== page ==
Teaching at a public school or at a state-supported university should provide job security (at least after tenure is obtained). Federal govern- ment jobs often, but not always, provide job security.
Do you enjoy helping people?
Perhaps a major in psychology, sociology, education, or a medical field.
What are your long-term career plans? Do they differ from your short-term career plans?
Your career plans will certainly impact your choice of major.
Where do your interests lie? Business, education, engineering, fine arts, humanities, life sciences, mathematical sciences, medical sciences, physical sciences, social sciences, criminal justice, law, etc.?.
Franklin Pierce College (Rindge, New Hampshire) has some self-assessment questions and I do too (the last three questions are mine. The following questions are quite relevant; unfortunately the implication of your answer might not be so clear.
Do you like working with others or do you prefer working independently?
Are you more comfortable supervising others or do you prefer to follow directions?
What types of situations do you find stressful?
Do you perform best under deadlines or do you prefer a less structured environment?
What would be a good work starting time foryout?
What kind of lifestyle do you hope to have?
What are your dreams for the future? Where do you see yourself in ten years, twenty years?
What are your top priorities: family, money, fame, stability, making a difference, travel. etc?
Do you have preferences on where you plan to live (specific states, regions, city, rural, suburban)?
Are you willing to earn a graduate or advanced degree?
What type of co-workers do you hope to have?
It is important to have variety in your work?
Is it important to have opportunities for career advancement?
How many hours a week are you comfortable working?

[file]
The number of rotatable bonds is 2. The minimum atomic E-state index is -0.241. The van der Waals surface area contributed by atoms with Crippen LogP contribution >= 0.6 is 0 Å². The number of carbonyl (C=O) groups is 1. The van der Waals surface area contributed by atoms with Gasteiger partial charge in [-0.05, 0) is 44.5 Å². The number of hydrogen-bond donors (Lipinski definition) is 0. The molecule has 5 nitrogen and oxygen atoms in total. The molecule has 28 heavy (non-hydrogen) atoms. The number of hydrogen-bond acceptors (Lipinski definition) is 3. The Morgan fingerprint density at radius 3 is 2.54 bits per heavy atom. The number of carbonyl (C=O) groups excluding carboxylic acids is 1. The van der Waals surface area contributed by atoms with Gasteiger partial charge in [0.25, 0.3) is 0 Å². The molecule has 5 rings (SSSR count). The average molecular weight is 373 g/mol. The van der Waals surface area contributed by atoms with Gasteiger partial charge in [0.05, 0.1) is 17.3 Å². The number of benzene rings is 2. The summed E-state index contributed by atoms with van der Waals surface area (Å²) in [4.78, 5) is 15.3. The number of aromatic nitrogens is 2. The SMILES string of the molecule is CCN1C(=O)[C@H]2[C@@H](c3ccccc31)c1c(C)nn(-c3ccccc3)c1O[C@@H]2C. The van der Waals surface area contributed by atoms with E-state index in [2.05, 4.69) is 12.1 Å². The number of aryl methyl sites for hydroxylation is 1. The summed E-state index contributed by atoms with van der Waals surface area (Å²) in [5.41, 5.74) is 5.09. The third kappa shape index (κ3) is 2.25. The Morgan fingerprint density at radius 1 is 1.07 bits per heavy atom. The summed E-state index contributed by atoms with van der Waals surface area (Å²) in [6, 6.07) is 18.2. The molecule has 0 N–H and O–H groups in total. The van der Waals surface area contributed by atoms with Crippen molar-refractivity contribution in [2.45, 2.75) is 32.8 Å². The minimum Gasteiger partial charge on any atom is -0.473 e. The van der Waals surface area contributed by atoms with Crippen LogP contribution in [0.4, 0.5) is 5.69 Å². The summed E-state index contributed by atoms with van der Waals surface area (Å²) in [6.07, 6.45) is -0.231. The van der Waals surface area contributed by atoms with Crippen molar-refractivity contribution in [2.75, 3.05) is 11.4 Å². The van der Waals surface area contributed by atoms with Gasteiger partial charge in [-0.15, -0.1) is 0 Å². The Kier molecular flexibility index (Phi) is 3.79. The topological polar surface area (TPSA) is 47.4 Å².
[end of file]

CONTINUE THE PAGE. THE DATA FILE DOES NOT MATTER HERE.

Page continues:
How do you define success?
Do you prefer to work where the dress code is casual?
Do you prefer to work where the hours are flexible?
Do you prefer to work at home?
MATHEMATICS AND STATISTICS
For just about every major at just about every college, there is an undergraduate mathematics requirement. Mathematics is a filter forcing those who are unable or unwilling to meet their mathematics requirement to change their major and oftentimes their career choices or life choices. For example, not being able to pass business calculus will cause economics and business majors to change their major. Oftentimes the courses used tp satisfy the undergraduate mathematics requirement must be satisfied with a grade of "C" or b etter.
Students with a major in elementary education, one of the humanities, or many of the social sciences may have a less than serious requirment but this may prove a handicap if graduate school, business school, or law school is their goal.
At many colleges, an elementary statistics course designed for business and social science major is required of majors in business or social science as well as majors in biology, chemistry (BA), and medical schools, but not law schools. Oftentimes this course must be passed with a grade of C or better. This course usually has an algebra prerequisite. A more serious course (often called Probability and Statistics) with a two semester calculus prerequisite is oftentimes available for mathematics majors, physic majors, and engineers.
Students in business, economics, biology, psychology, and premed will probably be required to satisfy the just mentioned statistics course and will also probably be required to pass, oftentimes with a grade of C or better, a one semester course in calculus (usually the prerequisite will be College Algebra) designed for business or social science majors. Note the the statistics course and the calculus course just mentioned are not designed for math majors and are not recondite but for some these courses may require great effort. Much more serious mathematics requirements are imposed on student's majoring in mathematics, physics, chemistry (BS), or engineering.